The exponential increase over the past several years in lawsuits brought under Illinois’ Biometric Information Privacy Act (BIPA) is well documented. The plaintiffs’ bar now appears to have broadened its focus to include another Illinois privacy statute: the Illinois Genetic Information Privacy Act (GIPA), which regulates the use of genetic testing information. Like BIPA, GIPA provides a private right of action, permits recovery of steep statutory damages, and has experienced a recent proliferation in lawsuits after remaining relatively dormant for nearly 25 years. In 2023 alone, over 50 GIPA complaints were filed, and new suits continue to be filed in 2024. This article explores some of GIPA’s emerging issues and unanswered questions.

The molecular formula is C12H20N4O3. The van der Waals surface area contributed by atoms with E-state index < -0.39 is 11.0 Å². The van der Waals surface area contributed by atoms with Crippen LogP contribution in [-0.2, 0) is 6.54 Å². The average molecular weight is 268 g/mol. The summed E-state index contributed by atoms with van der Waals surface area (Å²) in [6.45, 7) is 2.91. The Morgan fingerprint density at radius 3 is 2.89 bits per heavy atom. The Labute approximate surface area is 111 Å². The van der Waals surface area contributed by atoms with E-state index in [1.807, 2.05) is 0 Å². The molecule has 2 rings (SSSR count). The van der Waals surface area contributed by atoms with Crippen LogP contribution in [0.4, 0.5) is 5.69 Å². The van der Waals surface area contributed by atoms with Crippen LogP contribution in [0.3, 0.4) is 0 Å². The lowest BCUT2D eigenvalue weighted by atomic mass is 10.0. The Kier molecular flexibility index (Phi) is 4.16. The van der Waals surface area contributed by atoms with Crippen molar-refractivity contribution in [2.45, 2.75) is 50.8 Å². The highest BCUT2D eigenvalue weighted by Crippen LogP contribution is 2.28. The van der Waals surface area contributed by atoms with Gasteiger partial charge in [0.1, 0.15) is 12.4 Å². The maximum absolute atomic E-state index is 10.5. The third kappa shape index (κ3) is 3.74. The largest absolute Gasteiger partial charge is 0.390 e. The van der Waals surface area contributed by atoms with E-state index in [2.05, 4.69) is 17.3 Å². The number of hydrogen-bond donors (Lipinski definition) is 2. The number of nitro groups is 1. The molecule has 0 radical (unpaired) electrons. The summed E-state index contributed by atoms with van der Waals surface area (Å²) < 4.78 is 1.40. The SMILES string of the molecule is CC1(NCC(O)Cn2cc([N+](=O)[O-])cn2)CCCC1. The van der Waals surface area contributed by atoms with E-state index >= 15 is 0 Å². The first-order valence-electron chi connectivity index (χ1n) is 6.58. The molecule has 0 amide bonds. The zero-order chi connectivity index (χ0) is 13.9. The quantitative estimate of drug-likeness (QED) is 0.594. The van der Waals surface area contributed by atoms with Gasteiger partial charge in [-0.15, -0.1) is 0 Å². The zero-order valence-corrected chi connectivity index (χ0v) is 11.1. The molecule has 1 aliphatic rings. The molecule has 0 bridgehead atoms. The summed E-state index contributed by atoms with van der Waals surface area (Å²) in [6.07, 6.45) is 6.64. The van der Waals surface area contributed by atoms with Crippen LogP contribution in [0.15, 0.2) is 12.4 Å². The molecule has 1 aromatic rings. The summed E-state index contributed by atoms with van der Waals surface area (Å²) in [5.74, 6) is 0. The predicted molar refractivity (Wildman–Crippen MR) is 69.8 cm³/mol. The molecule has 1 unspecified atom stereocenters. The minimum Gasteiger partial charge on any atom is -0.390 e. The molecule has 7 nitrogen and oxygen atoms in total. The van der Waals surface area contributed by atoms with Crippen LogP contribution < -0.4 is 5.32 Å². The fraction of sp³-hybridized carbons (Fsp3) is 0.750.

GIPA Background & Requirements

The Illinois legislature enacted GIPA in 1998 to protect against the involuntary disclosure and use of “genetic testing” and “genetic information.” GIPA was amended in 2008 to conform to its federal analog, the Genetic Information Nondiscrimination Act (GINA). GIPA, though, provides for significantly steeper statutory damages—even steeper than provided in BIPA: $15,000 per each intentional violation and $2,500 per each negligent violation, 410 ILCS 513/40(a), compared to $5,000 and $1,000, respectively, for BIPA, 740 ILCS 14/20.